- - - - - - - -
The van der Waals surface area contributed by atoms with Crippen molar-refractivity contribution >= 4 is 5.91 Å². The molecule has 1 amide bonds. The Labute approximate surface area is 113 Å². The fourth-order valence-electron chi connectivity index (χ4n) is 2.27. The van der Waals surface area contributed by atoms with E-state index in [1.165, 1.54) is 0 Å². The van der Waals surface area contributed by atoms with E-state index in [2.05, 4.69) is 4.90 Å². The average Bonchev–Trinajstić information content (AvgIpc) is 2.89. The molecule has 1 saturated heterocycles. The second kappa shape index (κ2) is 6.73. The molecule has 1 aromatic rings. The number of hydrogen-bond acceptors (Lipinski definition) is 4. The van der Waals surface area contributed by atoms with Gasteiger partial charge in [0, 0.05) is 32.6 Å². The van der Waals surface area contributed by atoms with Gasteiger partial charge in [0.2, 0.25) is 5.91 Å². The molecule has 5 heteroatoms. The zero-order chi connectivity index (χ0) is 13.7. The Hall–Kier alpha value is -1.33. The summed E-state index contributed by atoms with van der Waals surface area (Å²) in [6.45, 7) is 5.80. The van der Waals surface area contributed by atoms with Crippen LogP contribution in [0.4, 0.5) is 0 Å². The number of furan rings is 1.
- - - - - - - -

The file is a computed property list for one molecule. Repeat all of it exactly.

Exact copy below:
The van der Waals surface area contributed by atoms with Crippen molar-refractivity contribution >= 4 is 5.91 Å². The molecule has 1 amide bonds. The Labute approximate surface area is 113 Å². The fourth-order valence-electron chi connectivity index (χ4n) is 2.27. The van der Waals surface area contributed by atoms with E-state index in [1.165, 1.54) is 0 Å². The van der Waals surface area contributed by atoms with E-state index in [2.05, 4.69) is 4.90 Å². The average Bonchev–Trinajstić information content (AvgIpc) is 2.89. The molecule has 1 saturated heterocycles. The second kappa shape index (κ2) is 6.73. The molecule has 1 aromatic rings. The number of hydrogen-bond acceptors (Lipinski definition) is 4. The van der Waals surface area contributed by atoms with Gasteiger partial charge in [0, 0.05) is 32.6 Å². The van der Waals surface area contributed by atoms with Gasteiger partial charge in [0.2, 0.25) is 5.91 Å². The molecule has 5 heteroatoms. The zero-order chi connectivity index (χ0) is 13.7. The Hall–Kier alpha value is -1.33. The summed E-state index contributed by atoms with van der Waals surface area (Å²) in [6.45, 7) is 5.80. The van der Waals surface area contributed by atoms with Crippen LogP contribution in [0.4, 0.5) is 0 Å². The number of furan rings is 1.